Visual Fixation and Function in Central Vision Loss

Running Participant on Eye Tracker

Project Overview

Intact central vision is critical for activities of daily living including reading, driving, face recognition, etc.1 When people lose their central vision due to retinal disease, genetic mutation, etc., many of these activities are greatly impacted. Several changes in visual system ensues central vision loss including a) Use of an eccentric preferred location in the retina for performing various visual tasks2, and b) Increase in the amplitude of involuntary fixational eye movements.3

Age-related macular degeneration (AMD), which results in irreversible central vision loss, can impact many day-to-day activities like face recognition, reading, driving, etc.1 Patients with AMD may have to use a non-foveal eccentric location, the preferred retinal locus for fixation and other visual tasks. Fixational eye movements in people with central vision loss is primarily affected in that the amplitude of these tiny involuntary eye movements is larger than that in people with normal vision3. Because fixation stability (FS) has become an outcome measure in rehabilitation and intervention for patients with AMD, it is important to ensure that the quantification of FS is accurate. Several factors such as recording duration4,5, recording instrument and its characteristics (e.g.: sampling rate) can hamper proper recording and interpretation of FS.

In this study, we will utilize several commercially available instruments, OPKOS OCT/SLO and eye trackers (EyeLink II and 1000+) to study the FS in both typically sighted and visually impaired subjects. Specifically, we propose to determine the influence of duration and sampling rate on the FS. Such understanding of the FS may help us better interpret and compare the measurements.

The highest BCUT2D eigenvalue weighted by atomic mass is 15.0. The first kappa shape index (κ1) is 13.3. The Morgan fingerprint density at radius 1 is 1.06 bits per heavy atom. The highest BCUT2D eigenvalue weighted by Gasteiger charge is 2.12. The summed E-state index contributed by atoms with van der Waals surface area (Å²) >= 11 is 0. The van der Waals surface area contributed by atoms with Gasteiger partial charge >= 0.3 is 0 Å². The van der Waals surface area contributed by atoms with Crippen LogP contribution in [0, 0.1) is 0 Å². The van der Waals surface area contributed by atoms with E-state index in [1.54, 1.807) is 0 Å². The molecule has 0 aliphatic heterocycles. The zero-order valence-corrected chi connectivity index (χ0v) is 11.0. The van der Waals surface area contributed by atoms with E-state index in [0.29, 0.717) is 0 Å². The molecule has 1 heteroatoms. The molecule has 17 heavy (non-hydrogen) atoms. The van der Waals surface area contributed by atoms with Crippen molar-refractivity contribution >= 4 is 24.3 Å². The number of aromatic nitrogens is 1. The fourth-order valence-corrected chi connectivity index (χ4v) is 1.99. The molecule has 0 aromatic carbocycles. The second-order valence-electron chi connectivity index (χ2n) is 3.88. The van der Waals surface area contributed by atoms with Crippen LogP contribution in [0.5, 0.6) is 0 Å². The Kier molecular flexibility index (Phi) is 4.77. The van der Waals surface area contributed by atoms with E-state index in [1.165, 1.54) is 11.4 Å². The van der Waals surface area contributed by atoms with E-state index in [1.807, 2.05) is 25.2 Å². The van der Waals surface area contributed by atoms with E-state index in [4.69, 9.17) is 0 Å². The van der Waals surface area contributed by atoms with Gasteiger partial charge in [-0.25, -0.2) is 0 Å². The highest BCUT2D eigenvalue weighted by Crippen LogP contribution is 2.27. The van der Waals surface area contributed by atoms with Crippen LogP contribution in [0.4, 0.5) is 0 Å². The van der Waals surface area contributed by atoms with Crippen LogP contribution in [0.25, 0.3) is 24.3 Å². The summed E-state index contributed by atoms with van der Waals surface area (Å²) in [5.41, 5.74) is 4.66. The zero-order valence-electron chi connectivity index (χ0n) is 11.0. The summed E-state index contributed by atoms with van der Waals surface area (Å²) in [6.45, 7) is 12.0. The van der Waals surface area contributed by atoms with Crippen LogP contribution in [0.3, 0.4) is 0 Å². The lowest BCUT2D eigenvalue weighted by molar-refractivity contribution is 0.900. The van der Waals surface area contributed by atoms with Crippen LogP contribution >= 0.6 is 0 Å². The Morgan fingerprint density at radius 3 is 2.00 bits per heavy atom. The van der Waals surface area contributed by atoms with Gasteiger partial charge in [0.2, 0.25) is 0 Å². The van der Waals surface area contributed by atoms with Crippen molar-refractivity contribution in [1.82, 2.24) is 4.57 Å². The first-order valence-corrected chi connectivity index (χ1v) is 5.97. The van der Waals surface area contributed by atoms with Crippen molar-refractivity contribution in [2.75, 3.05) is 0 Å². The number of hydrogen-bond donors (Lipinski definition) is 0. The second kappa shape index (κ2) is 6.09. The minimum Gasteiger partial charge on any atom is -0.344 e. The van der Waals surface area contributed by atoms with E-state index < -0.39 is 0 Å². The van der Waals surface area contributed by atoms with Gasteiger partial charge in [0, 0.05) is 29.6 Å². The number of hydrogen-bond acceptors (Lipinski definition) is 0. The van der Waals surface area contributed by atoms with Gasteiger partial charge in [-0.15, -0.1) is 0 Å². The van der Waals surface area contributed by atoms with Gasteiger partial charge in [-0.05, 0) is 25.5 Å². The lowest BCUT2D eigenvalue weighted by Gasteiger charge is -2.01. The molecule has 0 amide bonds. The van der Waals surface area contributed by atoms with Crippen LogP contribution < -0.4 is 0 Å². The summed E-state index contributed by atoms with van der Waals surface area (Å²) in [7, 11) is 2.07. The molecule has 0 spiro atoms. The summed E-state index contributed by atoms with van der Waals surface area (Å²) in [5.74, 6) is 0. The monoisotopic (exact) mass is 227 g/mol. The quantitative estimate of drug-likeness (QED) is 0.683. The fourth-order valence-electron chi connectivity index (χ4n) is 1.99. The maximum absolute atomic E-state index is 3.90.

More information on this study can be found here (PDF file, opens in new window).

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INCLUSION: diagnosed with Macular Degeneration/Central Vision Loss in both eyes. EXCLUSION: head tremors, Nystagmus (shaky eye movements), inability to vocalize reading, and best corrected vision in the better eye worse than 20/400.

Arun Kumar Krishnan, PhD
Bosma Enterprises Postdoctoral Research Fellow
Arun.Krishnan@envisionus.com
316-440-1524
Participant Consent Form (PDF File, opens in new window)

Team Members

Arun Kumar Krishnan, PhD
Bosma Enterprises Postdoctoral Research Fellow Susana Chung, OD, PhD, FAAO
ERI Affiliate Scientist Mehmet N. Ağaoğlu, PhD
Postdoctoral Scholar, University of California, Berkeley

References & Publications

  1. The Eye Diseases Prevalence Research Group (2004). Causes and prevalence of visual impairment among adults in the United States. Archives of Opthalmology.122(4); 477-485.
  2. Crossland MD, Engel SA and Legge GE. (2011). The preferred retinal locus in macular disease: toward a consensus definition. Retina. 31(10); 2109-2114.
  3. Kumar G and Chung ST. (2014). Characteristics of fixational eye movements in people with macular disease. Invest Ophthalmol Vis Sci. 55(8); 5125-5133.
  4. Sansbury RV, Skavenski AA, Haddad GM and Steinman RM. (1973). Normal fixation of eccentric targets. J Optom Soc Am. 63(5); 612-614.
  5. Tarita-Nistor L, Gill I, Gonzalez EG and Steinbach MJ (2017). Fixation Stability Recording: How Long for Eyes with Central Vision Loss? Optom Vis Sci. 94(3); 311-316.